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#406011 - 09/13/08 07:10 PM Re: Tight fist = tense arm? [Re: Saisho]
Zach_Zinn Offline
Veteran

Registered: 12/09/07
Posts: 1031
Loc: Olympia, WA
Quote:

I am trying to stay out of the personal argument that a few people seem to have going on (maybe they don't and I am seeing it wrong). However, I would like to dispute the concept of "overtightening" which "slows down the arm."

This is completely false and has no justification of any kind. I don't care how tight you make your fist, you will not slow down your technique.

As mentioned, the muscles that tighten the fist are in the forearm and only affect the wrist and fist. The power and speed of the technique should not be coming from the elbow, let alone from the forearm and wrist.





This is incorrect, there are muscles "in the forearm" that have an effect on flexion, extension, abduction, adduction of the wrist, flexion and extension of the digits, and and flexion of the elbow further, many flexor and extensor muscles originate from the epicondyles of the humerus (i.e. the "upper arm") or thereabouts, so saying that what happens in your forearm is disconnected from everything else simply doesn't make sense.


It's debatable I agree how much affect is there, but this idea that all the muscles in your lower arm are disconnected from the upper is dead wrong as far as I know.

If you want the names of the muscles I can break out my stuff and list em' off.

Here's an example muscle:

Palmaris longus:

Originates from the common flexor tendon from medial epicondyle of humerus

inserts on flexor retinaculum and palmar aponeurosis

actions are tense palmar fascia, flex the wrist, flex the elbow

Maybe i'm missing something but as far as my kinesiology training goes the claim that forearm muscles are standalone is a mistaken one. However, i'm going to ask my teacher and get a definitive answer.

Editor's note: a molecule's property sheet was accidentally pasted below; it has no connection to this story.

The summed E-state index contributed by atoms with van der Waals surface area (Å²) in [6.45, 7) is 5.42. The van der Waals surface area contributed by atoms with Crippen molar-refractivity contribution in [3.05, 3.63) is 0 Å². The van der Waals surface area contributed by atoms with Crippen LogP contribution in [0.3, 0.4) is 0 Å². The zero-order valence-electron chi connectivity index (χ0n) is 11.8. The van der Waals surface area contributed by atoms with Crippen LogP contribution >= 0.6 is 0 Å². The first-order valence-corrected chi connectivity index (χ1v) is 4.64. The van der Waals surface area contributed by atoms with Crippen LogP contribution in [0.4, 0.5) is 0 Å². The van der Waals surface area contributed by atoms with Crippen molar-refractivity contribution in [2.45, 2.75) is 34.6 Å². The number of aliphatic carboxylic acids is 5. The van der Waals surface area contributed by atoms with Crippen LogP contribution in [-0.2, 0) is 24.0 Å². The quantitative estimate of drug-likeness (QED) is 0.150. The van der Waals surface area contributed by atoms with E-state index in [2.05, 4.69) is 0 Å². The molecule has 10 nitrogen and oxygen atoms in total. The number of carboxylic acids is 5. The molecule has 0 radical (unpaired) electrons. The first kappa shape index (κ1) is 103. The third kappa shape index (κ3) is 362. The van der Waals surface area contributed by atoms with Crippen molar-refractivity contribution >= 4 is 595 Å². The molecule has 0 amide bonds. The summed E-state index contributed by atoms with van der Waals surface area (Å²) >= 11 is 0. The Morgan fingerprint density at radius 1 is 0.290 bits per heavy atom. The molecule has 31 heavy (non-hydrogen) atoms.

Edited by Zach_Zinn (09/13/08 07:15 PM)

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#406012 - 09/13/08 08:38 PM Re: Tight fist = tense arm? [Re: Zach_Zinn]
Zach_Zinn Offline
Veteran

Registered: 12/09/07
Posts: 1031
Loc: Olympia, WA
OK, thought about it some more...if by muscles which tighten the fist you are meaning only the muscles which flex the digits then I think that's disputable because you are not counting muscles which do adduction, abduction, flexion and extension of the wrist, and supination/pronation fo the forearm which should count in making a fist that's gonna receive impact as far as I can tell.

Also the forearm flexor muscles I am aware of (we don't cover every single muscle in detail) still originate largely from the medial epicondyle of the humerus (including one flexor digitorum muscle that i'm aware of), if the muscle is contracted and it crosses the joint, I don't understand how it could not affect the movement of upper arm as well.

I'm willing to listen to any alternative viewpoint but so far this ain't makin' sense.


Edited by Zach_Zinn (09/13/08 08:44 PM)

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#406013 - 09/15/08 11:35 AM Re: Tight fist = tense arm? [Re: Zach_Zinn]
TheCrab Offline
Scum
Member

Registered: 03/14/08
Posts: 467
Loc: QLD Australia
I cant believe this is even a discussion. Even if somehow making a reasonable fist slows you down, you have to do it anyway lol

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#406014 - 09/15/08 01:55 PM Re: Tight fist = tense arm? [Re: TheCrab]
Zach_Zinn Offline
Veteran

Registered: 12/09/07
Posts: 1031
Loc: Olympia, WA
Quote:

I cant believe this is even a discussion. Even if somehow making a reasonable fist slows you down, you have to do it anyway lol




And I can't believe you bothered posting in the thread just to say that...

Talk about missing the point, how about just not posting next time you feel like that?


Edited by Zach_Zinn (09/15/08 01:56 PM)

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#406015 - 09/15/08 08:06 PM Re: Tight fist = tense arm? [Re: Zach_Zinn]
TheCrab Offline
Scum
Member

Registered: 03/14/08
Posts: 467
Loc: QLD Australia
Quote:

Talk about missing the point, how about just not posting next time you feel like that?



I just made a point.

fatty

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#406016 - 09/15/08 08:49 PM Re: Tight fist = tense arm? [Re: TheCrab]
Zach_Zinn Offline
Veteran

Registered: 12/09/07
Posts: 1031
Loc: Olympia, WA
Quote:

Quote:

Talk about missing the point, how about just not posting next time you feel like that?



I just made a point.

fatty




Thanks man, needed to be reminded about that ignore button

P.S.: Usually making a point requires something more than "hahaha d00d u r dum" which appears to be where you're at most of the time.

Ahem

Still waiting for someone with some kinesiology background to go into this a little further with me.


Edited by Zach_Zinn (09/15/08 08:57 PM)